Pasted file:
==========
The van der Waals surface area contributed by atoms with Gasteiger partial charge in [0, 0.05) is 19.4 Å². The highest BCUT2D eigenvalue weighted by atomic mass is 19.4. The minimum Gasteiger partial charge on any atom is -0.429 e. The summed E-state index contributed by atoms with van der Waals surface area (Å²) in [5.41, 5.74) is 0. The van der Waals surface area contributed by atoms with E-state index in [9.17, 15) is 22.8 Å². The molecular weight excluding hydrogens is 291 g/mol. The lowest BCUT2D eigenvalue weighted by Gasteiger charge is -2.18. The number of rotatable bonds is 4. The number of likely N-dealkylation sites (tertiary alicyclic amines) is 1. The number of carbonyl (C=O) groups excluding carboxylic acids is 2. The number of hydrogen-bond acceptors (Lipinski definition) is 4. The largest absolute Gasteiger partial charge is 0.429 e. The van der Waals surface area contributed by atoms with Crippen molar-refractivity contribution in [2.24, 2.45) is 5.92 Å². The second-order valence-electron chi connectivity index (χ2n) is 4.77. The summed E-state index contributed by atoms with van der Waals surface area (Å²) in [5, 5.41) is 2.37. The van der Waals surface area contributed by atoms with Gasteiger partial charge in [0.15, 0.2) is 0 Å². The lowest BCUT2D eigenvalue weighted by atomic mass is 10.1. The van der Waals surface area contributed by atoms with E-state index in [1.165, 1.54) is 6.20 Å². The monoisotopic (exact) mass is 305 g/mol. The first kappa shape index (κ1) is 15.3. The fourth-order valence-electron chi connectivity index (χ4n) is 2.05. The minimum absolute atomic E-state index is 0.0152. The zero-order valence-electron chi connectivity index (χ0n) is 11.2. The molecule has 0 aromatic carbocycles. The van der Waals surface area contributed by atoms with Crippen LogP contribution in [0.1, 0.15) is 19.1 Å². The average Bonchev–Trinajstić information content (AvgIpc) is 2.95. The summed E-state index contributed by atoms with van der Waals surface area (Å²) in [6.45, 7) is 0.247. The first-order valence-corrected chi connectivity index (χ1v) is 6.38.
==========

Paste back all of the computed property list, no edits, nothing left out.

The van der Waals surface area contributed by atoms with Gasteiger partial charge in [0, 0.05) is 19.4 Å². The highest BCUT2D eigenvalue weighted by atomic mass is 19.4. The minimum Gasteiger partial charge on any atom is -0.429 e. The summed E-state index contributed by atoms with van der Waals surface area (Å²) in [5.41, 5.74) is 0. The van der Waals surface area contributed by atoms with E-state index in [9.17, 15) is 22.8 Å². The molecular weight excluding hydrogens is 291 g/mol. The lowest BCUT2D eigenvalue weighted by Gasteiger charge is -2.18. The number of rotatable bonds is 4. The number of likely N-dealkylation sites (tertiary alicyclic amines) is 1. The number of carbonyl (C=O) groups excluding carboxylic acids is 2. The number of hydrogen-bond acceptors (Lipinski definition) is 4. The largest absolute Gasteiger partial charge is 0.429 e. The van der Waals surface area contributed by atoms with Crippen molar-refractivity contribution in [2.24, 2.45) is 5.92 Å². The second-order valence-electron chi connectivity index (χ2n) is 4.77. The summed E-state index contributed by atoms with van der Waals surface area (Å²) in [5, 5.41) is 2.37. The van der Waals surface area contributed by atoms with Gasteiger partial charge in [0.15, 0.2) is 0 Å². The lowest BCUT2D eigenvalue weighted by atomic mass is 10.1. The van der Waals surface area contributed by atoms with E-state index in [1.165, 1.54) is 6.20 Å². The monoisotopic (exact) mass is 305 g/mol. The first kappa shape index (κ1) is 15.3. The fourth-order valence-electron chi connectivity index (χ4n) is 2.05. The minimum absolute atomic E-state index is 0.0152. The zero-order valence-electron chi connectivity index (χ0n) is 11.2. The molecule has 0 aromatic carbocycles. The van der Waals surface area contributed by atoms with Crippen LogP contribution in [0.1, 0.15) is 19.1 Å². The average Bonchev–Trinajstić information content (AvgIpc) is 2.95. The summed E-state index contributed by atoms with van der Waals surface area (Å²) in [6.45, 7) is 0.247. The first-order valence-corrected chi connectivity index (χ1v) is 6.38.